RECOMMENDATION 1291 (1996)
on Yiddish culture
The Assembly is concerned at the critical situation of the Yiddish language and
culture in Europe. It has barely survived the Holocaust of the second world war and
victimisation by communist totalitarianism.
Yiddish was once a cross-national culture in Europe, a mediator for intellectual
advance and also a component of local national cultures. Yiddish artists, novelists, poets
and dramatists made a rich contribution to the development of modern European art and
literature, especially in the nineteenth and early twentieth centuries. But too few have
survived to continue this cultural tradition.
From over 8 million Yiddish speakers in Europe in 1939 there are now only about 2
million worldwide. The majority of these are old people. As a minority language Yiddish is
The extent of this problem has been brought into the open with the enlargement of
cultural co-operation to the countries of central Europe, the Yiddish homeland. Though it
has been discussed in Israel and in Unesco, the first occasion for the Council of Europe
to consider the subject was at the colloquy held in Vilnius in May 1995 by the Assembly's
Committee on Culture and Education.
In the holding of this colloquy and in the subsequent report, the Assembly welcomes
the opportunity it has had to provide a forum for the Yiddish academic network in Europe.
It is a matter of regret that at present the main centres for Yiddish culture are
outside Europe: in Israel and the United States of America. For historical and cultural
reasons, Europe should take steps to encourage and develop within Europe centres for
Yiddish culture, research and language.
The fate of the Yiddish language and culture is analogous to that of many lost or
disappearing cultures in Europe. However, stability in Europe depends on acceptance of a
pluralistic system of cultural values.
The Assembly recalls the texts that it has adopted on related issues and in
particular Recommendation 928 (1981) on the educational and cultural problems of minority
languages and dialects in Europe, Resolution 885 (1987) on the Jewish contribution to
European culture and Recommendation 1275 (1995) on the fight against racism, xenophobia,
anti-Semitism and intolerance.
The Assembly recommends that the Committee of Ministers:
ask member states to give consideration to the returning of Yiddish cultural property
to Jewish Yiddish academic institutions from which it was taken during the second world
war or to give to these institutions adequate compensation for the furtherance of Yiddish
because of the closeness of Yiddish to German, invite German-language member states
to act as trustees for the Yiddish language, for example by the creation of university
chairs in the subject and by the dissemination to Europe in general of the finest products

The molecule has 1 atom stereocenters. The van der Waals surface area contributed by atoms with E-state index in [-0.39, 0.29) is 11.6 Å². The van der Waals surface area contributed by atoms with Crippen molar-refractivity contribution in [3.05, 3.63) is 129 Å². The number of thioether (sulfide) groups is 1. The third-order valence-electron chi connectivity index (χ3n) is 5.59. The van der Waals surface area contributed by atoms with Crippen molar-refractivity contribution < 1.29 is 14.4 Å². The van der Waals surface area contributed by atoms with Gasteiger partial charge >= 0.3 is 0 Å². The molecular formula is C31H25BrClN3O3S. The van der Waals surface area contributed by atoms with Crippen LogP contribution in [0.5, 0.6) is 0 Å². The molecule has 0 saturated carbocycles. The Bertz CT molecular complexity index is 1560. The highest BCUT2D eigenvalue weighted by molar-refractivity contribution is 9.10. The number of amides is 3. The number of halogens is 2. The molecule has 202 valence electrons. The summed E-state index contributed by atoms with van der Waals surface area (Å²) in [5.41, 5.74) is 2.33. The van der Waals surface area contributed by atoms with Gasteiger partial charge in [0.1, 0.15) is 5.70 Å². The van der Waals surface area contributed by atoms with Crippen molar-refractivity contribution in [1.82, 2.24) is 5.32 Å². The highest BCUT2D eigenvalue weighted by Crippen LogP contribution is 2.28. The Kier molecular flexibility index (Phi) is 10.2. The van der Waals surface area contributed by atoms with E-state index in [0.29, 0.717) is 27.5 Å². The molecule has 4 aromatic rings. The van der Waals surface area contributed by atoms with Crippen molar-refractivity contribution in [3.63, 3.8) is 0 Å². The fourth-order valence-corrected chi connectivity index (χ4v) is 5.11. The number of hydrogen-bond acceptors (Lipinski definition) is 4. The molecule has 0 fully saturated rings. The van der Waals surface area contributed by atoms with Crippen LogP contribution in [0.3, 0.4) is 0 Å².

of Yiddish culture by means of translations, anthologies, courses, exhibitions, or
establish scholarships for artists and writers who are descendants of Yiddish
minority groups throughout Europe, so that they may be able to work purposefully and
creatively in the field of Yiddish language and culture;
ask the Council for Cultural Co-operation to establish a mechanism for co-ordinating
the activities of Yiddish academic centres throughout Europe and to convene in the near
future a conference on this subject, if possible involving the European Union (Commission
invite Ministries of Culture of member states to help Jewish and non-Jewish cultural
institutions concerned with the Yiddish cultural heritage to reconstruct in publications
and ethnographic and art exhibitions, in audiovisual records, etc., the full picture of
the pre-Holocaust Yiddish cultural landscape that is today scattered throughout Europe;
invite Ministries of Education of member states to include the history of European
Jewish culture in manuals on European history;
set up under the auspices of the Council of Europe, a "laboratory for
dispersed ethnic minorities" with a mandate, inter alia:
to promote the survival of minority cultures or their memory;
to carry out surveys of persons still speaking minority languages;
to record, collect and preserve their monuments and evidence of their language and
to publish basic documents (for example the unfinished lexicon of the Yiddish
to promote legislation to protect minority cultures against discrimination or
commission, for the 50th anniversary of the end of the second world war, and in
order to commemorate the virtual annihilation of the Yiddish civilisation in Europe, a
suitable monument to Yiddish culture to be set up in the Palais de l'Europe in Strasbourg;
seek also the co-operation and partnership of interested organisations, trusts and
other bodies in the private sector to carry out these recommendations.
 Text adopted by the Standing Committee, acting on behalf of the
Assembly, on 20 March 1996.
See Doc. 7489, report of the Committee on Culture and Education, rapporteur: Mr